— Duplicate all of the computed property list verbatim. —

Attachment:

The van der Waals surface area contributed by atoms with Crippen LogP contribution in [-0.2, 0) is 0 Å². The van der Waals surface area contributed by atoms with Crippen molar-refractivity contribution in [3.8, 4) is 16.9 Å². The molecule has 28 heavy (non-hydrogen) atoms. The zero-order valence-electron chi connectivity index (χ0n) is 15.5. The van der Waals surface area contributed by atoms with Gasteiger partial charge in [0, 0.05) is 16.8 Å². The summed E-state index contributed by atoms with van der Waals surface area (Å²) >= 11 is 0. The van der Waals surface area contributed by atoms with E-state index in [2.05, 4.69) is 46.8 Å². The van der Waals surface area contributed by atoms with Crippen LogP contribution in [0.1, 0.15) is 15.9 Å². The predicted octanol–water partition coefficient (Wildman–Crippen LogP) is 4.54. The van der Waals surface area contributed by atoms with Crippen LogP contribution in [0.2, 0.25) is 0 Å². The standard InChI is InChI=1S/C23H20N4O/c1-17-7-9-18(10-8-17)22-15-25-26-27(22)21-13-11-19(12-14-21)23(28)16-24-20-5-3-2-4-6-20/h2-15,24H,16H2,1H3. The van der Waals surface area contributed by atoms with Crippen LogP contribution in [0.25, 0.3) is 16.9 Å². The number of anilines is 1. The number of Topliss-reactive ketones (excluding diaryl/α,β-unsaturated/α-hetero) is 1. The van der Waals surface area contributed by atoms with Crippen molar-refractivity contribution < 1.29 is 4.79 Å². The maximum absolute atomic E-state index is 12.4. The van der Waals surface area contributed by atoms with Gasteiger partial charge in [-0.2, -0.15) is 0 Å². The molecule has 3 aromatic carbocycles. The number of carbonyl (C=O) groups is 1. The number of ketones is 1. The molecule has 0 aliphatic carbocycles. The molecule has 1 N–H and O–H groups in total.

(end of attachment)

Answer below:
The van der Waals surface area contributed by atoms with Crippen LogP contribution in [-0.2, 0) is 0 Å². The van der Waals surface area contributed by atoms with Crippen molar-refractivity contribution in [3.8, 4) is 16.9 Å². The molecule has 28 heavy (non-hydrogen) atoms. The zero-order valence-electron chi connectivity index (χ0n) is 15.5. The van der Waals surface area contributed by atoms with Gasteiger partial charge in [0, 0.05) is 16.8 Å². The summed E-state index contributed by atoms with van der Waals surface area (Å²) >= 11 is 0. The van der Waals surface area contributed by atoms with E-state index in [2.05, 4.69) is 46.8 Å². The van der Waals surface area contributed by atoms with Crippen LogP contribution in [0.1, 0.15) is 15.9 Å². The predicted octanol–water partition coefficient (Wildman–Crippen LogP) is 4.54. The van der Waals surface area contributed by atoms with Crippen LogP contribution in [0.2, 0.25) is 0 Å². The standard InChI is InChI=1S/C23H20N4O/c1-17-7-9-18(10-8-17)22-15-25-26-27(22)21-13-11-19(12-14-21)23(28)16-24-20-5-3-2-4-6-20/h2-15,24H,16H2,1H3. The van der Waals surface area contributed by atoms with Crippen LogP contribution in [0.25, 0.3) is 16.9 Å². The number of anilines is 1. The number of Topliss-reactive ketones (excluding diaryl/α,β-unsaturated/α-hetero) is 1. The van der Waals surface area contributed by atoms with Crippen molar-refractivity contribution < 1.29 is 4.79 Å². The maximum absolute atomic E-state index is 12.4. The van der Waals surface area contributed by atoms with Gasteiger partial charge in [-0.2, -0.15) is 0 Å². The molecule has 3 aromatic carbocycles. The number of carbonyl (C=O) groups is 1. The number of ketones is 1. The molecule has 0 aliphatic carbocycles. The molecule has 1 N–H and O–H groups in total.